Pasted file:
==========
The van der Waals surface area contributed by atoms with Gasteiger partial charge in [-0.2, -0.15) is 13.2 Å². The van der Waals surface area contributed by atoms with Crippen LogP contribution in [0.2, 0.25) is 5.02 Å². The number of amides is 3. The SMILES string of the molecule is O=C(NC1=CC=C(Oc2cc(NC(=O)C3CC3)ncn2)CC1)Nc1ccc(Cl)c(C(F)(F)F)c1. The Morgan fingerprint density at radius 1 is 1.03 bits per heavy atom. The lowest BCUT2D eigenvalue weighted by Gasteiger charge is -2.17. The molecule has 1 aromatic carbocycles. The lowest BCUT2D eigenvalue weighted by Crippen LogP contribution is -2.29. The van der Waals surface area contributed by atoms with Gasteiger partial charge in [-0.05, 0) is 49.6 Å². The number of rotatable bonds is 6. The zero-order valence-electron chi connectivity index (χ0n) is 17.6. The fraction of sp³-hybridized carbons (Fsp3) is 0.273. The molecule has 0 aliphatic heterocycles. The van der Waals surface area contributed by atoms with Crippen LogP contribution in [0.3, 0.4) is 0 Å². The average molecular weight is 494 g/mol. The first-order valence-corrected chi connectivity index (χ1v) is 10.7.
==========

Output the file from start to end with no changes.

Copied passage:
The van der Waals surface area contributed by atoms with Gasteiger partial charge in [-0.2, -0.15) is 13.2 Å². The van der Waals surface area contributed by atoms with Crippen LogP contribution in [0.2, 0.25) is 5.02 Å². The number of amides is 3. The SMILES string of the molecule is O=C(NC1=CC=C(Oc2cc(NC(=O)C3CC3)ncn2)CC1)Nc1ccc(Cl)c(C(F)(F)F)c1. The Morgan fingerprint density at radius 1 is 1.03 bits per heavy atom. The lowest BCUT2D eigenvalue weighted by Gasteiger charge is -2.17. The molecule has 1 aromatic carbocycles. The lowest BCUT2D eigenvalue weighted by Crippen LogP contribution is -2.29. The van der Waals surface area contributed by atoms with Gasteiger partial charge in [-0.05, 0) is 49.6 Å². The number of rotatable bonds is 6. The zero-order valence-electron chi connectivity index (χ0n) is 17.6. The fraction of sp³-hybridized carbons (Fsp3) is 0.273. The molecule has 0 aliphatic heterocycles. The van der Waals surface area contributed by atoms with Crippen LogP contribution in [0.3, 0.4) is 0 Å². The average molecular weight is 494 g/mol. The first-order valence-corrected chi connectivity index (χ1v) is 10.7.